Aluminum is one of the most recycled and easily recyclable materials. As a result, nearly 75% of all aluminum ever produced is being used today. Aluminum can be recycled over and over again.
Aluminum is the most abundant metal element in the earth’s crust. It can also be found in durable and nondurable goods like appliances and furniture.
In 2018, the Aluminum Association calculated that nearly 34.9% of aluminum containers and packaging were recycled. Within this percentage, the most recycled category of aluminum was beer and soda cans, at 50.4% or 0.67 million tons. Aluminum cans are the most sustainably packaged beverage, making them far more valuable than glass or plastic. Aluminum waste single-handedly provides financial viability to municipal recycling programs which subsidize the recycling of other less valuable materials.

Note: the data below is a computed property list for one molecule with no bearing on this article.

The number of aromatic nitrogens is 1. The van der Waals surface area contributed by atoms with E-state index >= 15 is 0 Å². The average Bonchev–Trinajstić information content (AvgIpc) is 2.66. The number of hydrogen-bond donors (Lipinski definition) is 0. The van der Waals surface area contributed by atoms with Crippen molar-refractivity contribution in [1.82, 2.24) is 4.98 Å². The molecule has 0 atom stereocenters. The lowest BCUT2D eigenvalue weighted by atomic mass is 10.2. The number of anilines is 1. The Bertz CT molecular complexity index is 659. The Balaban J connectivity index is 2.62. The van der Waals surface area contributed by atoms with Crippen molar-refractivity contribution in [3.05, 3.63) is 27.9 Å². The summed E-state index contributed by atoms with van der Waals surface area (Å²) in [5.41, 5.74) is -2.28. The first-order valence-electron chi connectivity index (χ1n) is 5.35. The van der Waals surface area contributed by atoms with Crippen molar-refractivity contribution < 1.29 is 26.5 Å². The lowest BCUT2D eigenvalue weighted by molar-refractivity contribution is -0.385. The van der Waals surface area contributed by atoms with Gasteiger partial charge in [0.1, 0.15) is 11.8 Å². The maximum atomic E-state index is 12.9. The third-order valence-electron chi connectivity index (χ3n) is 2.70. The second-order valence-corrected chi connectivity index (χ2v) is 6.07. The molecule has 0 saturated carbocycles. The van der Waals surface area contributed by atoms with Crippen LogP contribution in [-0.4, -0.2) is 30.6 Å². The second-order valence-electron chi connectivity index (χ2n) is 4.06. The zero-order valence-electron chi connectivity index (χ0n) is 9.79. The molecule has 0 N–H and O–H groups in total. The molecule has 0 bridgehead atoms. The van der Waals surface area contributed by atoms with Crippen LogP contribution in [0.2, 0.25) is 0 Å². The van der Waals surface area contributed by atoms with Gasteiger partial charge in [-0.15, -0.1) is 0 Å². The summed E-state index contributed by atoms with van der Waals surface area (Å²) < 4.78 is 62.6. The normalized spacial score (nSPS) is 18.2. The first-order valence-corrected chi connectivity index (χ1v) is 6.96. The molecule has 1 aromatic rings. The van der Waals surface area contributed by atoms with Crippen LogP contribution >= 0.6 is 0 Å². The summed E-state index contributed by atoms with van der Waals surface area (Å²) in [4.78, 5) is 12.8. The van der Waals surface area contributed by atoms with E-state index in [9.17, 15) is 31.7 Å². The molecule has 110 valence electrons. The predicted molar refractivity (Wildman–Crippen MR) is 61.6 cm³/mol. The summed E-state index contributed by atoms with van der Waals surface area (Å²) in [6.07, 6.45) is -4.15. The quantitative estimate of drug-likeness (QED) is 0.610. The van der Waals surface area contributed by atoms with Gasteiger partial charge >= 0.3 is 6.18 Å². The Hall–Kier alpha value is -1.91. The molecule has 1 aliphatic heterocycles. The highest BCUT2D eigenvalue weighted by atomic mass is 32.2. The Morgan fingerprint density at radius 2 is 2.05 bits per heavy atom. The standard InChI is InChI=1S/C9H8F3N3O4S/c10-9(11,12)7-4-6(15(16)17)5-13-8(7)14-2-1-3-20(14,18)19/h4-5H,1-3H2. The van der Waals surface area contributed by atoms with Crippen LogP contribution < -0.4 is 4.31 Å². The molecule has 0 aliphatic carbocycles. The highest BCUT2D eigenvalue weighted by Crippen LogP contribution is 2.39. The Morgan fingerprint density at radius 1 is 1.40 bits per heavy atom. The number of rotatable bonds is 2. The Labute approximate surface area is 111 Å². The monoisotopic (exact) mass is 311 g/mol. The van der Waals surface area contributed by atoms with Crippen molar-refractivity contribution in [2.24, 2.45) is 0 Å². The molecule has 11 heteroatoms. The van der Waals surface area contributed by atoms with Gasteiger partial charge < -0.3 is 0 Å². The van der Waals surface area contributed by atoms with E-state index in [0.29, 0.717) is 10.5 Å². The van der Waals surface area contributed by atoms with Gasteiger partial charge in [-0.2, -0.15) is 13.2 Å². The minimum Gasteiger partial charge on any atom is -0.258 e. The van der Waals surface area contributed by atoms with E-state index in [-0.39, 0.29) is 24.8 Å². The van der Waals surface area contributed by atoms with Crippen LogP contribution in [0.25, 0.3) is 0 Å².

While this statistic can look encouraging, it is important to highlight that in the same year, approximately 2.7 million tons of aluminum ended up in landfills.
Increasing aluminum recycling translates to fewer fossil fuels burned and lower carbon impact.
Although recycling aluminum is not inherently dangerous, aluminum waste can be. The basic recycling procedure for aluminum consists of three steps:
While this process doesn’t produce any toxins, melting aluminum does. The melting process releases dioxins, furans, hydrogen chloride, and particulate matter into the air. These pollutants can be deadly in high quantities. Fortunately, the average person is not exposed to these chemicals and those who work in recycling facilities take the necessary safety precautions to protect themselves from aluminum waste.
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